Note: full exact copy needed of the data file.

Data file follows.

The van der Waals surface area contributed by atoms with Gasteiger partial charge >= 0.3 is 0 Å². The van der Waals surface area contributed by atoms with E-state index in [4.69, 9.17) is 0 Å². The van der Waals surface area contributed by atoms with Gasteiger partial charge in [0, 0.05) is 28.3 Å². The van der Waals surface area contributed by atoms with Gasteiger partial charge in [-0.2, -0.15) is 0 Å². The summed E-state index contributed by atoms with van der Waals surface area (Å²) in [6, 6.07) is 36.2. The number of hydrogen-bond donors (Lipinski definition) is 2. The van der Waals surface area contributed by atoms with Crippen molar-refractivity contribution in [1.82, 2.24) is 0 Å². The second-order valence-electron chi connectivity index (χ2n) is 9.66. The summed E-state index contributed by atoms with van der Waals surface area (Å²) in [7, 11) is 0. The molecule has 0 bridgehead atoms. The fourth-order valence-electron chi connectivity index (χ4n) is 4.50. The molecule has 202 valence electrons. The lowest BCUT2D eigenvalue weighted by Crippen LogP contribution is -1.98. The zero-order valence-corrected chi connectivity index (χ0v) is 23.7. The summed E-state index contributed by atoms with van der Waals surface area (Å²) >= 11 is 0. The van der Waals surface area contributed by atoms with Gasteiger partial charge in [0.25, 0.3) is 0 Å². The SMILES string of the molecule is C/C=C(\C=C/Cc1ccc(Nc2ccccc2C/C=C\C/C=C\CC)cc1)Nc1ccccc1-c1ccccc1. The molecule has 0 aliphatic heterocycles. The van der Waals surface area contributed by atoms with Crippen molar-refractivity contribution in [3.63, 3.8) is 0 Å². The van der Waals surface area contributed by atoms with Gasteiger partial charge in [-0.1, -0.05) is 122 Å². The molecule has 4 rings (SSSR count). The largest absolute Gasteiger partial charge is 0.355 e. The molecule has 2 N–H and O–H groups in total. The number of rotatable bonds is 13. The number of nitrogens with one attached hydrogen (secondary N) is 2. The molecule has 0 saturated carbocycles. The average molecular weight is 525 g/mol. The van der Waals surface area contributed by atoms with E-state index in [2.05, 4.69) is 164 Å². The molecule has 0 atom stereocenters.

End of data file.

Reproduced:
The van der Waals surface area contributed by atoms with Gasteiger partial charge >= 0.3 is 0 Å². The van der Waals surface area contributed by atoms with E-state index in [4.69, 9.17) is 0 Å². The van der Waals surface area contributed by atoms with Gasteiger partial charge in [0, 0.05) is 28.3 Å². The van der Waals surface area contributed by atoms with Gasteiger partial charge in [-0.2, -0.15) is 0 Å². The summed E-state index contributed by atoms with van der Waals surface area (Å²) in [6, 6.07) is 36.2. The number of hydrogen-bond donors (Lipinski definition) is 2. The van der Waals surface area contributed by atoms with Crippen molar-refractivity contribution in [1.82, 2.24) is 0 Å². The second-order valence-electron chi connectivity index (χ2n) is 9.66. The summed E-state index contributed by atoms with van der Waals surface area (Å²) in [7, 11) is 0. The molecule has 0 bridgehead atoms. The fourth-order valence-electron chi connectivity index (χ4n) is 4.50. The molecule has 202 valence electrons. The lowest BCUT2D eigenvalue weighted by Crippen LogP contribution is -1.98. The zero-order valence-corrected chi connectivity index (χ0v) is 23.7. The summed E-state index contributed by atoms with van der Waals surface area (Å²) >= 11 is 0. The van der Waals surface area contributed by atoms with Gasteiger partial charge in [0.25, 0.3) is 0 Å². The SMILES string of the molecule is C/C=C(\C=C/Cc1ccc(Nc2ccccc2C/C=C\C/C=C\CC)cc1)Nc1ccccc1-c1ccccc1. The molecule has 0 aliphatic heterocycles. The van der Waals surface area contributed by atoms with Crippen molar-refractivity contribution in [3.63, 3.8) is 0 Å². The van der Waals surface area contributed by atoms with Gasteiger partial charge in [-0.1, -0.05) is 122 Å². The molecule has 4 rings (SSSR count). The largest absolute Gasteiger partial charge is 0.355 e. The molecule has 2 N–H and O–H groups in total. The number of rotatable bonds is 13. The number of nitrogens with one attached hydrogen (secondary N) is 2. The molecule has 0 saturated carbocycles. The average molecular weight is 525 g/mol. The van der Waals surface area contributed by atoms with E-state index in [2.05, 4.69) is 164 Å². The molecule has 0 atom stereocenters.